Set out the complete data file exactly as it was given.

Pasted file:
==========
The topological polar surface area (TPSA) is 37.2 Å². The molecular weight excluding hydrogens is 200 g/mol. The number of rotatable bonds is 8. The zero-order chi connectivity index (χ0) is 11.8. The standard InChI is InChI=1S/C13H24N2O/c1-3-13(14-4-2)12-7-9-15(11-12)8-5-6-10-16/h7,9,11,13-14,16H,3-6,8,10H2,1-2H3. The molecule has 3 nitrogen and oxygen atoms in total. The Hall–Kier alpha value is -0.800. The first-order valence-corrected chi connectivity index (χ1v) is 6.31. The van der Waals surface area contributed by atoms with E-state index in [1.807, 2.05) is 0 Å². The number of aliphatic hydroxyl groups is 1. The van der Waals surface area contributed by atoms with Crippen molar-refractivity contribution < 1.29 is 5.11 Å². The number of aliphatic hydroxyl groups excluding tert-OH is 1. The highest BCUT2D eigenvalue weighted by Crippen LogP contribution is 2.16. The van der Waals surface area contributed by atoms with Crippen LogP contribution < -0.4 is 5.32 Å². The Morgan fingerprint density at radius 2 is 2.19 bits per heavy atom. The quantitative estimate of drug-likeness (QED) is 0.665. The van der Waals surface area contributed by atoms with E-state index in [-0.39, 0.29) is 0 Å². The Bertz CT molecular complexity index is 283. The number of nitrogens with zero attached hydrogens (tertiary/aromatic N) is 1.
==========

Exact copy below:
The topological polar surface area (TPSA) is 37.2 Å². The molecular weight excluding hydrogens is 200 g/mol. The number of rotatable bonds is 8. The zero-order chi connectivity index (χ0) is 11.8. The standard InChI is InChI=1S/C13H24N2O/c1-3-13(14-4-2)12-7-9-15(11-12)8-5-6-10-16/h7,9,11,13-14,16H,3-6,8,10H2,1-2H3. The molecule has 3 nitrogen and oxygen atoms in total. The Hall–Kier alpha value is -0.800. The first-order valence-corrected chi connectivity index (χ1v) is 6.31. The van der Waals surface area contributed by atoms with E-state index in [1.807, 2.05) is 0 Å². The number of aliphatic hydroxyl groups is 1. The van der Waals surface area contributed by atoms with Crippen molar-refractivity contribution < 1.29 is 5.11 Å². The number of aliphatic hydroxyl groups excluding tert-OH is 1. The highest BCUT2D eigenvalue weighted by Crippen LogP contribution is 2.16. The van der Waals surface area contributed by atoms with Crippen LogP contribution < -0.4 is 5.32 Å². The Morgan fingerprint density at radius 2 is 2.19 bits per heavy atom. The quantitative estimate of drug-likeness (QED) is 0.665. The van der Waals surface area contributed by atoms with E-state index in [-0.39, 0.29) is 0 Å². The Bertz CT molecular complexity index is 283. The number of nitrogens with zero attached hydrogens (tertiary/aromatic N) is 1.